The time signature specified a regular rhythm for a song or piece of music. In this section we will be discussing time signatures and how notes are grouped in each of the time signatures to allow for better reading. There are three subdivisions in our table of time signatures, viz., simple time, compound time and irregular time.
What do the numbers in the time signature mean?
The time signature looks like a fraction with a numerator and denominator. Lets take a look at the example below, which is pronounced four, four time. The top number refers to the beats and the bottom number refers to the type of beat that will be prevalent in the piece of music. Notice that the key signature appears first and is followed by the time signature, in our illustration.
The type of beat - where do we get that?
The type of beat may be a minim, crochet, quaver, semiquaver, demisemiquaver. We learned about note types in an earlier discussion and will use them here. The American names of the note types are, the half note, quarter note, eighth note, sixteenth and thirty second note among others.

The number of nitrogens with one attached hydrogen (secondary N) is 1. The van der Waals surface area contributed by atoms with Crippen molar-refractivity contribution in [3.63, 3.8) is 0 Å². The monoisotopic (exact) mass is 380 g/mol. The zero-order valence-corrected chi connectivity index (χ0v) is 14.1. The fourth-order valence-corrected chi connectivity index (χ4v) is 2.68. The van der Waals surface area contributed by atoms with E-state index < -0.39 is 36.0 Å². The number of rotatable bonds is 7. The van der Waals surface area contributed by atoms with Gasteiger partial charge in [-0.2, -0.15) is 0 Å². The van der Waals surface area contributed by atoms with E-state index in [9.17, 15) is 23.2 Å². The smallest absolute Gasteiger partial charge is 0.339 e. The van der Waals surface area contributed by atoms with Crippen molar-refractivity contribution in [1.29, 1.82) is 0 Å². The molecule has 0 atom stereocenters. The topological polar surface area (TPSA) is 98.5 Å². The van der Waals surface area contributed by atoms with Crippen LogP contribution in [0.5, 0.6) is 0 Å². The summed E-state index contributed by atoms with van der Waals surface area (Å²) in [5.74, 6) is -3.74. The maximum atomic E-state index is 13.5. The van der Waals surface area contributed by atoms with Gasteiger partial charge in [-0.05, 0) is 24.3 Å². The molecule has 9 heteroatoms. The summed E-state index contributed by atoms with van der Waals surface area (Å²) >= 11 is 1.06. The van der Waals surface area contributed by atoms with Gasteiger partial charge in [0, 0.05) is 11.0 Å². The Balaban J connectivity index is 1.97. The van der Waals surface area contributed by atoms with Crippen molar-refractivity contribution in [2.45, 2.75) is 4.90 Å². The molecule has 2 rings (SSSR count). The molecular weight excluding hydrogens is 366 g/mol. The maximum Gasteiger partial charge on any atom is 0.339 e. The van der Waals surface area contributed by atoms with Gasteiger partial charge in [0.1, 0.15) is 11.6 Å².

The numerator of the time signature refers to the beats in a bar or music, while the denominator refers to the type of beat.
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Simple time signatures are divided into three subcategories, duple time, triple time and quadruple time with two, three and four beats respectively.
Interpreting the numbers
The numerator tells the performer how many beats are allocated to the bar for a regular rhythm. The denominator decides whether a beat is an eighth note / quaver, quarter note / crochet, or half note / minim.
When the type of note is a eighth note / quaver
The denominator may change from one piece of music to another depending on the rhythm used when composing the piece. In the example we have selected a key signature with the eighth note as the denominator.
Know the note pyramid well
This knowledge is essential when dealing with subdivision of notes within a given time.